Interestingly, in addition to inducing hallucinations, the mushrooms stimulate the muscular system so strongly that those who eat them take on temporarily superhuman strength, in the same way we might be affected by a surge of adrenaline in a life-or-death situation. And the effect is the same for animals. So any reindeer who’d had a tasty mushroom snack or a little yellow snow would become literally high and mighty, prancing around and often jumping so high they looked like they were flying. And at the same time, the high would make humans feel like they were flying, too, and the reindeer were flying through space. So by now you can see where this is going: The legend had it that the shaman and the reindeer would fly to the north star (which sits directly over the north pole) to retrieve the gifts of knowledge, which they would then distribute to the rest of the village.
It seems that these traditions were carried down into Great Britain by way of the ancient druids, whose spiritual practices had taken on elements that had originated much farther north. Then, in the inevitable way that different cultures influence one another due to migration and intermarriage, these stories got mixed with certain Germanic and Nordic myths involving Wotan (the most powerful Germanic god), Odin (his Nordic counterpart) or another great god going on a midnight winter solstice ride, chased by devils, on an eight-legged horse. The exertion of the chase would make flecks of red and white blood and foam fall from the horse’s mouth to the ground, where the next year amanita mushrooms would appear. Apparently over time, this European story of a horse with eight legs, united with the ancient Arctic circle story of reindeer prancing and flying around on the same night, melted together into eight prancing, flying reindeer.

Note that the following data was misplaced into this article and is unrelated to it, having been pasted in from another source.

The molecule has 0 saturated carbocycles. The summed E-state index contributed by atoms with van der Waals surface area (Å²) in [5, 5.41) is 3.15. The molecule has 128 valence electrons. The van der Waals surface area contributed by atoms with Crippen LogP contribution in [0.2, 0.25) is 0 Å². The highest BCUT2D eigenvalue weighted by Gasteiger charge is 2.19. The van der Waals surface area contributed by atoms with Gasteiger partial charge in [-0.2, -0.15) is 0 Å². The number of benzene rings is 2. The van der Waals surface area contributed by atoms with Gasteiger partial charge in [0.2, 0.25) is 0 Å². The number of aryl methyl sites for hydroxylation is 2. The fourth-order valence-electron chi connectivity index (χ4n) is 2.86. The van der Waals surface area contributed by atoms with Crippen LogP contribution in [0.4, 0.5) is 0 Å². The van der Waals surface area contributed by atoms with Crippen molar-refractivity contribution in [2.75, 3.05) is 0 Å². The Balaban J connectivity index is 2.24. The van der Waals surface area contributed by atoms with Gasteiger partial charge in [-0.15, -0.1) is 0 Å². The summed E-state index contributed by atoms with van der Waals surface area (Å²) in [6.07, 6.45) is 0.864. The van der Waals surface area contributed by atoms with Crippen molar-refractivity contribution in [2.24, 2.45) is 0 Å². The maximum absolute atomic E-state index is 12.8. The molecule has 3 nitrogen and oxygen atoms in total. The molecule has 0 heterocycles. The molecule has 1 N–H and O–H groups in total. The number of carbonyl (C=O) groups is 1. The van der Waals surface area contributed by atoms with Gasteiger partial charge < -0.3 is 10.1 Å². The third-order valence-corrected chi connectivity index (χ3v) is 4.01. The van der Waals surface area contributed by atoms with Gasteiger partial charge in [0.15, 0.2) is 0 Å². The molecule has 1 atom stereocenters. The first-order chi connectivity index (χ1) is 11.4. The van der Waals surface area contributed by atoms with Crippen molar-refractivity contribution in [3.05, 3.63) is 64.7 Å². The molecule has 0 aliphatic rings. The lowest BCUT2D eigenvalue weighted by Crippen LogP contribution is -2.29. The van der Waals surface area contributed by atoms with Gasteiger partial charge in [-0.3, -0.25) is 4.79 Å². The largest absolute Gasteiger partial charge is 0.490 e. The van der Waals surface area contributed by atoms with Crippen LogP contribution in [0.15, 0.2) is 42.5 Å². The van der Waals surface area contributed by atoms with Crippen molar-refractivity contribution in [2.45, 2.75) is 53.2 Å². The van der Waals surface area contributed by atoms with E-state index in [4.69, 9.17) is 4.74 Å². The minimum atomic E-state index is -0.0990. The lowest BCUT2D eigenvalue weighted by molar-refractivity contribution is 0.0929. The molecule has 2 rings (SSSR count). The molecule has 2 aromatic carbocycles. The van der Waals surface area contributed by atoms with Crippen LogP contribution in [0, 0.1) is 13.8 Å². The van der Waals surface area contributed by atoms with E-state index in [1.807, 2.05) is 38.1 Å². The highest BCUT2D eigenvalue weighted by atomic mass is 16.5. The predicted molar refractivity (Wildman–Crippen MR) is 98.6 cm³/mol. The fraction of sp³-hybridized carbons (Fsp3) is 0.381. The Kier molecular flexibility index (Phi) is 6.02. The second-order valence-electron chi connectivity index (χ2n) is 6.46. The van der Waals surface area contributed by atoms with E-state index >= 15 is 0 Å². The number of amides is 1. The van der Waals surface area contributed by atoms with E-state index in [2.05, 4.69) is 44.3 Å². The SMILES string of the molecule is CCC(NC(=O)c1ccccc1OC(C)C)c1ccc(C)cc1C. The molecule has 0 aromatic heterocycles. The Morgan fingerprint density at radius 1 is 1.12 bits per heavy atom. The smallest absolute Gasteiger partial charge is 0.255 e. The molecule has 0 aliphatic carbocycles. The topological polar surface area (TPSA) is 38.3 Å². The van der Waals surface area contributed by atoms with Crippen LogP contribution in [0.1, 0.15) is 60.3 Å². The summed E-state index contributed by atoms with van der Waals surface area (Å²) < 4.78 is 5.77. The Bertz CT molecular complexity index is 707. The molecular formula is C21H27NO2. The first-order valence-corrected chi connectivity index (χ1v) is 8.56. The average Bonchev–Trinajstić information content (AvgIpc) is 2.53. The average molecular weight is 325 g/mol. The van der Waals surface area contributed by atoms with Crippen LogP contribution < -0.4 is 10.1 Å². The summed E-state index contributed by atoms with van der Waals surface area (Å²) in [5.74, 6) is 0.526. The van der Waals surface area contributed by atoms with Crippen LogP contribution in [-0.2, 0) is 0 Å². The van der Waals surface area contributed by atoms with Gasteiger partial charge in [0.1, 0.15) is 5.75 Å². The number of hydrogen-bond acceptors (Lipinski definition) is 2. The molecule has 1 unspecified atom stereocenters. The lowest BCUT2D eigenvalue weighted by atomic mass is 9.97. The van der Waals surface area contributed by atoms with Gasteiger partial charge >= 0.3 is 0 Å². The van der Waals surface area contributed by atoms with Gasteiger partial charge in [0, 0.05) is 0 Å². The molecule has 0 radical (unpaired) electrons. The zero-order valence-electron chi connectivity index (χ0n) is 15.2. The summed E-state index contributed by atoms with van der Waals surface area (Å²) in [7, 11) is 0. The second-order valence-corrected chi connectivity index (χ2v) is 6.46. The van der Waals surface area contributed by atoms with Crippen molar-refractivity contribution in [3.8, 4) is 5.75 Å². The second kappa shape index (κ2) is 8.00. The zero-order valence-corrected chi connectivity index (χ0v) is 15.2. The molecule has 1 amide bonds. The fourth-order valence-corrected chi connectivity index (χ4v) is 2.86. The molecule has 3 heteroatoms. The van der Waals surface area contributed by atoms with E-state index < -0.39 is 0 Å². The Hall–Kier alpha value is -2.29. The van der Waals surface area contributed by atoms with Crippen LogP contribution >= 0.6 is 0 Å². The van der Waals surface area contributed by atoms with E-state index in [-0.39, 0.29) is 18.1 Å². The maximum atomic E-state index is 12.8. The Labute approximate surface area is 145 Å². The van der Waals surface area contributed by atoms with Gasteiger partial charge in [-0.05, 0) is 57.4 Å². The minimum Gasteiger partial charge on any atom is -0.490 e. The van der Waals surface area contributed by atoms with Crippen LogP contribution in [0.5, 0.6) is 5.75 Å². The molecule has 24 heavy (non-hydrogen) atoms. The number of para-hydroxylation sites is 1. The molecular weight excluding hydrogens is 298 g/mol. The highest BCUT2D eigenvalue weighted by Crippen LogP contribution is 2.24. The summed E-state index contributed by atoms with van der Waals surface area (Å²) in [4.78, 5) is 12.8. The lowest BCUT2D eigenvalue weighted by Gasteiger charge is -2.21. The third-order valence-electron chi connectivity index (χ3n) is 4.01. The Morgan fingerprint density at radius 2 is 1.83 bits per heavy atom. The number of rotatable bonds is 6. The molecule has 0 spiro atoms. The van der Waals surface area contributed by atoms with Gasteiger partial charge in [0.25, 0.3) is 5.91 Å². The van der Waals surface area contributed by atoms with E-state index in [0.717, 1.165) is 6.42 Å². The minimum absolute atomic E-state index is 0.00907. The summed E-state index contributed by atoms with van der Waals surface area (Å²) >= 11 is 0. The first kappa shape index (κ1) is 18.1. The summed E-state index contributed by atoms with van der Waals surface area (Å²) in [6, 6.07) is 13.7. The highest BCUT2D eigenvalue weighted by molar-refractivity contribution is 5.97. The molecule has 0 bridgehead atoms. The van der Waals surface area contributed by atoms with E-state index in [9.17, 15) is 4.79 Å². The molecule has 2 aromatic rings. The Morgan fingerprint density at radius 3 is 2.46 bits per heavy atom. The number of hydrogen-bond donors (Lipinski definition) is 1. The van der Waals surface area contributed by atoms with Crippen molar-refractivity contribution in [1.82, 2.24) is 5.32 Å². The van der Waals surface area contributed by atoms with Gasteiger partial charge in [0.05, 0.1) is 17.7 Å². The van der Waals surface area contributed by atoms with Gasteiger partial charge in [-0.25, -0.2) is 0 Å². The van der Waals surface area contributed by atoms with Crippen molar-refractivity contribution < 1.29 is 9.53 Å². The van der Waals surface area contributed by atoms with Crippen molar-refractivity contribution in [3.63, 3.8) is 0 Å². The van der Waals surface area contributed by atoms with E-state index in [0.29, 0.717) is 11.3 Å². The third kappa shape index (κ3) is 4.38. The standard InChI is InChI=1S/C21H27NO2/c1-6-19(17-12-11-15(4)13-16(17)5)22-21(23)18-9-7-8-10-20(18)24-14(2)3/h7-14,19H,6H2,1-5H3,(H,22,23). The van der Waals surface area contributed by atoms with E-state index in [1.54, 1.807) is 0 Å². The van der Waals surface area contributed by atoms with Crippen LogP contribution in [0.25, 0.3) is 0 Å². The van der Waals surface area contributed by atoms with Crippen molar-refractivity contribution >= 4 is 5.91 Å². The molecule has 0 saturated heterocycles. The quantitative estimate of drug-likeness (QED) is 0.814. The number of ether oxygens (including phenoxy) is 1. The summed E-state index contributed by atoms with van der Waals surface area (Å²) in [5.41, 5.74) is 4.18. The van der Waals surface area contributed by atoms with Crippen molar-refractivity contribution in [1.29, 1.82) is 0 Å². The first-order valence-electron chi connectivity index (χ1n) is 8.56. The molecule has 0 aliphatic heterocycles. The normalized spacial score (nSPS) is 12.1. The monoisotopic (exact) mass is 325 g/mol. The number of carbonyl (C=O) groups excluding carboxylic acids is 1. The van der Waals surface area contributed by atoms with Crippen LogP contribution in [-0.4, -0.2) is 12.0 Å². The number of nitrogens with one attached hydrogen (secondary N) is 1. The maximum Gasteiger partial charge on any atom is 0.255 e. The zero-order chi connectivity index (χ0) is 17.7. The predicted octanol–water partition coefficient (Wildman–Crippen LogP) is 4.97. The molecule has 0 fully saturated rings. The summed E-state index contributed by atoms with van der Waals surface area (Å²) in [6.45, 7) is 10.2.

That story then crossed the pond to the New World with the early English settlers, and got an injection of Dutch traditions involving the Turkish St. Nicholas (who came to be called Sinterklaas by small Dutch children) from the Dutch colonialists — and found immortality in its current form in early 20th-century America, with Clement Clark Moore’s famous poem “A Visit from St. Nicholas.” Before this poem hit the press, different immigrant groups around the U.S. each had their own different versions of the Santa Claus legend. Then in the 1930s, Coca Cola’s ad campaign gave Santa his sizable girth and sent him back around the world. And so in that spirit, a merry Christmas to all who celebrate it!